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Subject: RE: [tax] Issues for v2.0 of position paper

My thoughts on the current discussion

I think there are more levels to discuss on the transport or security aspect. If I elaborate on your truck example  

You can make a choice for a car/truck to deliver packages
You can tell people to take a specific route or road
You can tell people if you take that road, please be careful and keep you speed limited to 60
You can act like the police and check if everybody is driving according to the rules

My point here: I also think that transportation is less relevant, but transportation is linked to security. And i do think security is relevant.  

The question is: do we need or want security?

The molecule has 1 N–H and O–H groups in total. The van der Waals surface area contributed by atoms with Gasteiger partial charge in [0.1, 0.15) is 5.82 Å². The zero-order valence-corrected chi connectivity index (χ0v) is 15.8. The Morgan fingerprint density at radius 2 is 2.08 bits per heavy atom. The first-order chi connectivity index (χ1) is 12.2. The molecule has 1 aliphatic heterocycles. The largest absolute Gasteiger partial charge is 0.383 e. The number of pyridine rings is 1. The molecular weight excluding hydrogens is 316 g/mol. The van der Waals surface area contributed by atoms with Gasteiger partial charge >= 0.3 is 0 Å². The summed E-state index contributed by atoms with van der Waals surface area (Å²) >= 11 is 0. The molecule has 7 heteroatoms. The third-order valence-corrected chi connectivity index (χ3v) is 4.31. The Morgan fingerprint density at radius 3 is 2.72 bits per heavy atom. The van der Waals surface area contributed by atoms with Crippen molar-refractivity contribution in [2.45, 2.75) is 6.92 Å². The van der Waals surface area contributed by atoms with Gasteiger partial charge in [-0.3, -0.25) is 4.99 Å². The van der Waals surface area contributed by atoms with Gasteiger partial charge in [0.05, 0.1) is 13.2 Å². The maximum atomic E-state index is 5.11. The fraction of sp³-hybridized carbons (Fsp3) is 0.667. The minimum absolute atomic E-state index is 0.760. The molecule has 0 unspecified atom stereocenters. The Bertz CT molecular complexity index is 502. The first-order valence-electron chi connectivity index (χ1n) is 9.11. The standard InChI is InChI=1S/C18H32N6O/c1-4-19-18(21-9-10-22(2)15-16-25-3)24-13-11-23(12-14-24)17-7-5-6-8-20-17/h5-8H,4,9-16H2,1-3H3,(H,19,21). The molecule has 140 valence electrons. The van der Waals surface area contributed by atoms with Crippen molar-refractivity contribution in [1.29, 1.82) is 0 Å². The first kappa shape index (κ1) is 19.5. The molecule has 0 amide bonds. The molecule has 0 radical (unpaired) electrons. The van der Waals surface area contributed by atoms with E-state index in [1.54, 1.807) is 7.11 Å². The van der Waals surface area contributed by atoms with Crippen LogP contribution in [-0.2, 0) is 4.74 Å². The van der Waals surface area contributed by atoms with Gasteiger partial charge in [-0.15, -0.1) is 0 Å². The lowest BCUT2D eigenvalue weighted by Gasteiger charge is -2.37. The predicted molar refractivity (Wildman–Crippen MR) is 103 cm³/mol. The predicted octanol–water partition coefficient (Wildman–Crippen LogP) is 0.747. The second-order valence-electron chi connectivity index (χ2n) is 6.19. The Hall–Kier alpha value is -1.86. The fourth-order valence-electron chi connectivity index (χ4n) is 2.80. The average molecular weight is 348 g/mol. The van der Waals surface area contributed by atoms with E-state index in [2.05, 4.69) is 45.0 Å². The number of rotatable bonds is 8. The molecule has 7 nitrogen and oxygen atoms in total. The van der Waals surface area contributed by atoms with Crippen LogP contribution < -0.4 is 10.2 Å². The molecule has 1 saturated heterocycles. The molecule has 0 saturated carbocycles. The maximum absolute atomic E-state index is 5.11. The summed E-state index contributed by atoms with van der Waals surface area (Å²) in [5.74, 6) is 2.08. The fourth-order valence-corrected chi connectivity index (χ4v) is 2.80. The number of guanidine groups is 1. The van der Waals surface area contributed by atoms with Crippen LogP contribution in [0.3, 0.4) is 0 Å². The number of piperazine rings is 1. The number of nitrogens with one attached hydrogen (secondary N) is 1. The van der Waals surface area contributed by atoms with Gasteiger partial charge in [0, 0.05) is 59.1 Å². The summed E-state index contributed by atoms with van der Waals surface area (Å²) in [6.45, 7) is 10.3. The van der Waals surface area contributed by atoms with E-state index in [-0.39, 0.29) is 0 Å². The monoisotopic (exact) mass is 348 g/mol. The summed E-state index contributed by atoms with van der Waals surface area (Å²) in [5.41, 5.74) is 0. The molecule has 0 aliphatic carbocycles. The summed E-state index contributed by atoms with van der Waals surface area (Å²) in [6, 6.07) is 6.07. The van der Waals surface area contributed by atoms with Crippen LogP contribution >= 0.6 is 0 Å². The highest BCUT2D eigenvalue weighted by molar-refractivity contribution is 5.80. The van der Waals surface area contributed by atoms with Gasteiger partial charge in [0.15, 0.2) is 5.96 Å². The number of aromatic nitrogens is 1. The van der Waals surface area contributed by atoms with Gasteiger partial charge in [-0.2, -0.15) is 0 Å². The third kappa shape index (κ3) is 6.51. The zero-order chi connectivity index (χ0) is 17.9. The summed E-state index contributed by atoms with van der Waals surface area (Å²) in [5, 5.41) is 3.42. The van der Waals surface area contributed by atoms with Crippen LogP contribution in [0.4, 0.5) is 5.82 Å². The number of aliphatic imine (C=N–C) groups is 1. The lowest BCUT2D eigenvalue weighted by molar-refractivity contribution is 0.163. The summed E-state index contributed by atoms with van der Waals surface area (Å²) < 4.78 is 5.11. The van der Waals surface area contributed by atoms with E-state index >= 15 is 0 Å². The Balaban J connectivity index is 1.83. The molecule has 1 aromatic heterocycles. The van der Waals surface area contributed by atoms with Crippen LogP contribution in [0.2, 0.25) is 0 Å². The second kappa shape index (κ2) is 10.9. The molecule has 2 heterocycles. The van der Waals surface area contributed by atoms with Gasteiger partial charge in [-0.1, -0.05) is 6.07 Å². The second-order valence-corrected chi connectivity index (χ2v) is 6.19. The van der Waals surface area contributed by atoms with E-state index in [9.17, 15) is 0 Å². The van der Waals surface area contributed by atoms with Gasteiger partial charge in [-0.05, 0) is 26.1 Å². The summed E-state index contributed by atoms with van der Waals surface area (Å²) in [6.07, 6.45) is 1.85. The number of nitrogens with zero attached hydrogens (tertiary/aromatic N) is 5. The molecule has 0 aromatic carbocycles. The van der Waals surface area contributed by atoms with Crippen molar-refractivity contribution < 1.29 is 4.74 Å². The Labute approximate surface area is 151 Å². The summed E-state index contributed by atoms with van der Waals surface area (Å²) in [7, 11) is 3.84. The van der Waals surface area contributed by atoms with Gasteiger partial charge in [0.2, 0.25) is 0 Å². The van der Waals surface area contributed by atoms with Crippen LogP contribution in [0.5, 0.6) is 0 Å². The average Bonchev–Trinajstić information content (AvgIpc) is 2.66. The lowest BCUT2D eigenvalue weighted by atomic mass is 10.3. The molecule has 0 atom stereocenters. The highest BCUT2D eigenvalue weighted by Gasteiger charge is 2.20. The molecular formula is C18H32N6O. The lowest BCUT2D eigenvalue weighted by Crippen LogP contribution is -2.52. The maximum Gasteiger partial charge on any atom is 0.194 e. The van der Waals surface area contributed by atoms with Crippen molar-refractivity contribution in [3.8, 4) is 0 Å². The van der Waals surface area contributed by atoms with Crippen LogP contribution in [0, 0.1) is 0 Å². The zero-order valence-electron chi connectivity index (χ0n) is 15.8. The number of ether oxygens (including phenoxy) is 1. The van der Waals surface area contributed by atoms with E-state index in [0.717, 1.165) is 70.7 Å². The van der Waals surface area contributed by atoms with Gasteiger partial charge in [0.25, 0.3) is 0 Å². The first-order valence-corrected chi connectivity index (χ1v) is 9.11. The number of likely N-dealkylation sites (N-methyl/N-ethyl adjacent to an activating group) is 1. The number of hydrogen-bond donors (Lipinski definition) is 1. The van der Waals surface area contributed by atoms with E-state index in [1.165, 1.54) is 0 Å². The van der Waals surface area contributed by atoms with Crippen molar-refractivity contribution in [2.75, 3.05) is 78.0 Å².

If yes: who wants it, who is responsible? Everybody, so nobody?

If my bank opens an office in a very bad neighbourhood (and the internet is not a safe place!) and asks me to bring my money (tax data), can I hold the bank responsible for my safety?  Probably not, and that is why i do not carry much money with me and go to another bank. With tax filing i do not have much choice. And may be tax regulators will consider the safety of the people and feel at least a bit responsible for helping people to bring their money.

What is security? "People should be able to send their packages (tax data) and get confirmation on:
The package was received by the right party, in time and in the same order as it was send. "

F.i. the CobIT framework can be considered as an open standard to achieve these purposes.  I am not trying to complicate things, more connecting. The group should decide if the connection is relevant. If the goal of this group is to connect different standards (and make choices) to enhance the tax filing process (and make it more easy for the 'clients'), then security can be part of the discussions, i think.